US President Obama Authorizes air strikes in Iraq against ISIL / ISIS

Aerial Bombings by Americans

In a slight twist, if not shift, to the US policy of taking targeted and precise military action announced in June, President Obama authorised aerial attacks on the IS in order to prevent a "potential genocide" in Irbil, Kurdish city and home to American diplomats and military advisors in Iraq. Thousands of Iraqi religious minorities from other northern parts of the country have taken shelter in Irbil. The aerial strikes have been reported to have successfully destroyed the equipment and arms supplies of IS on move to Irbil. Hopefully, the American intervention, even though limited in scale, would thwart a genocide.

Sanity Vs.Fanaticism

American military intervention in northern Iraq has been welcomed by British Prime Minister David Cameron and French President François Holland. Obama has, however, announced that there are no plans to put boots on the ground in Iraq and that aerial attacks are intended to accomplish a specific goal viz. averting a potential genocide.

The Pope as well as the Archbishop of Canterbury have appealed for assistance and relief to the religious minorities being persecuted in Iraq. Britain and France are considering ways and means to help.

As President Obama has pointed out, there can be no military solution to the conflict in Iraq. The people of Iraq have to come together to work out a peaceful solution to the problem of intolerance and religious persecution. A reconciliatory government acceptable to all parties to the conflict would be an appropriate first step in the right direction. The role of the UN in making this possible would be invaluable. All the Levant countries should jointly address the barbarism in the interests of peace in the region.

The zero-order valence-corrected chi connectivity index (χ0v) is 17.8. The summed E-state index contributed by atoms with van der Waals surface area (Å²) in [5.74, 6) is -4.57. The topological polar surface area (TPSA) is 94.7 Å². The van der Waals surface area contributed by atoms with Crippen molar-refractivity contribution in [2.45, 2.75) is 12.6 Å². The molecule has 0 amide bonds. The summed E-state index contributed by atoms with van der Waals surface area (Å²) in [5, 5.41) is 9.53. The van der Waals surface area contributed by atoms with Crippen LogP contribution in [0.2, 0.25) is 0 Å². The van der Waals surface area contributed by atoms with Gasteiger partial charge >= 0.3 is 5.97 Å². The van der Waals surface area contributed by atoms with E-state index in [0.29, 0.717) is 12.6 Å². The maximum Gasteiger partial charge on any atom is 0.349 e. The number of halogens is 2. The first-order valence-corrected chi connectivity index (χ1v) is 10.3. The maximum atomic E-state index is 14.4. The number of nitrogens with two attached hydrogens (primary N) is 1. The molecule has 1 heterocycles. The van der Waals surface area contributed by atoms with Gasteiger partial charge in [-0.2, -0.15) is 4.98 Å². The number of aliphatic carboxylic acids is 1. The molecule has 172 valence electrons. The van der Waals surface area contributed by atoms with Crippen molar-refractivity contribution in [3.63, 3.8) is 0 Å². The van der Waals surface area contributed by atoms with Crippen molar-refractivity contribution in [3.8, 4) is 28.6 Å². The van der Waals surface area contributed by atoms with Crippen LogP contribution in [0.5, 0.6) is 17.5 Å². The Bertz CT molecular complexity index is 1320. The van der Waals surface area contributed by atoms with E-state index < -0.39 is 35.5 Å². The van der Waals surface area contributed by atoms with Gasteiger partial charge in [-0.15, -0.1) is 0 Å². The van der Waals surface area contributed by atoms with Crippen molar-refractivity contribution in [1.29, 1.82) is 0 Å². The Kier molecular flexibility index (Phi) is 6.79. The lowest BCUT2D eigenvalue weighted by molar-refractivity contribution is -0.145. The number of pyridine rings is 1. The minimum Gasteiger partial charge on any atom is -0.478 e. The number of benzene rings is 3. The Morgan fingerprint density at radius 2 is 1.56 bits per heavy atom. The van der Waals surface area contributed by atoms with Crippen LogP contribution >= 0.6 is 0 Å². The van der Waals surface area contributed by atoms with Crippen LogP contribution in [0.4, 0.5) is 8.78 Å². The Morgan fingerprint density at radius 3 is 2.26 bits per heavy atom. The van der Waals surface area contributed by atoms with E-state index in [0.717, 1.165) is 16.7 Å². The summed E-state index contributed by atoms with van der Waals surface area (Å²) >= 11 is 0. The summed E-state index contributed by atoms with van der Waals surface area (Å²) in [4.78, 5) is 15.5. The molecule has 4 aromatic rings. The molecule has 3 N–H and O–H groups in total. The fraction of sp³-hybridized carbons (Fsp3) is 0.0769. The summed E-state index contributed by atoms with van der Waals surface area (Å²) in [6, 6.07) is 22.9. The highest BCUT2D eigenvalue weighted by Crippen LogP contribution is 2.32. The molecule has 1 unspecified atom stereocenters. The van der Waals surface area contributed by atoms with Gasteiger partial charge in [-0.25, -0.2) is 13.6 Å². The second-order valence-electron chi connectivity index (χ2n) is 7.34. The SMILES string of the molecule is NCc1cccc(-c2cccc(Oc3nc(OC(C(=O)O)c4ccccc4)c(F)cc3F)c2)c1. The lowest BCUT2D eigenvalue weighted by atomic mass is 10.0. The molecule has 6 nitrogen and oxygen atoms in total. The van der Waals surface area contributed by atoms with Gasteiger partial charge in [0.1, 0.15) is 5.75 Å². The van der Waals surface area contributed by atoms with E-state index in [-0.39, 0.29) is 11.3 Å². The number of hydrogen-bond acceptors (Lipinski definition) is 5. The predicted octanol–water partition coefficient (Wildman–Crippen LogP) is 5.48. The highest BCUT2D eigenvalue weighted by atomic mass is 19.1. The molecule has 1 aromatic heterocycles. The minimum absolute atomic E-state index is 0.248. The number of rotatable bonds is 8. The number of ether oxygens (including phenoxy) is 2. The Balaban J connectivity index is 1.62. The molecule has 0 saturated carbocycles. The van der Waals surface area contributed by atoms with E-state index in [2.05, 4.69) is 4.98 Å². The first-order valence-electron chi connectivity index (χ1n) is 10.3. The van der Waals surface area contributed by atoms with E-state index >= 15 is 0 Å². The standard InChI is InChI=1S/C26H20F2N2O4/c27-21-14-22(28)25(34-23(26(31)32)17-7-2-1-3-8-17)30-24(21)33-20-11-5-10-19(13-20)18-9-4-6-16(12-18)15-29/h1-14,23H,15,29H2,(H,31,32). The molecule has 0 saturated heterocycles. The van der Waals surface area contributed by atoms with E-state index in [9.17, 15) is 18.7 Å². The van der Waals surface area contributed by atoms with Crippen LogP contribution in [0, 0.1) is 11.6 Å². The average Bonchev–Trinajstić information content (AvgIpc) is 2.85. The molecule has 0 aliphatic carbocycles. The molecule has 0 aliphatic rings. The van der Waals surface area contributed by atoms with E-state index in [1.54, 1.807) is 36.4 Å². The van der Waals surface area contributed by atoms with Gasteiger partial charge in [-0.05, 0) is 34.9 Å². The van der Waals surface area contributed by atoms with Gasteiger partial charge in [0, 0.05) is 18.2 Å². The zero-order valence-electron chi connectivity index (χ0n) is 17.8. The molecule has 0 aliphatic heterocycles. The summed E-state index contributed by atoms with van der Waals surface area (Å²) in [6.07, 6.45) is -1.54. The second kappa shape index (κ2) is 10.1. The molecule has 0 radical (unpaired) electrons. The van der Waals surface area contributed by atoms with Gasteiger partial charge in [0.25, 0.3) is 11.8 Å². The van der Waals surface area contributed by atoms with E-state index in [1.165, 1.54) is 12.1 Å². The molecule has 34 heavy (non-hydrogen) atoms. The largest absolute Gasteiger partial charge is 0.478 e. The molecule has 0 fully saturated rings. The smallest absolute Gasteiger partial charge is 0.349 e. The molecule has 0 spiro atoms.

© 2014 Kalyanaraman Raman

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    • Greensleeves Hubs profile image

      Greensleeves Hubs 

      3 years ago from Essex, UK

      An interesting summary of the current situation on the ground in Iraq and Syria. It is, it seems, almost an intractible problem to know how to deal with failed Middle Eastern states. One can understand past desires to remove tyrannical leaders like Sadaam Hussein from power, but as you indicate, at least there was some kind of stability and some religious tolerance under that strong leadership. Now these countries are fragmented, increasingly anarchic and in part controlled by extremists who are utterly intolerant of any viewpoint other than their own.

      Given the present climate against commiting troops to battle, I do believe that the West's use of airstrikes is essential and beneficial - not to get rid of the Islamic State, but at least to curb its further progress into territory not yet occupied. Territory such as Irbil - I know one aquaintance who lives in that city and works for UNICEF, and who would almost certainly suffer if ISIL takes over there.

      One hopes that in the not too distant future, there is a resolution to the terrible situation in Iraq and Syria - a resolution which first and foremost enables religious and cultural tolerance to exist once again in the region.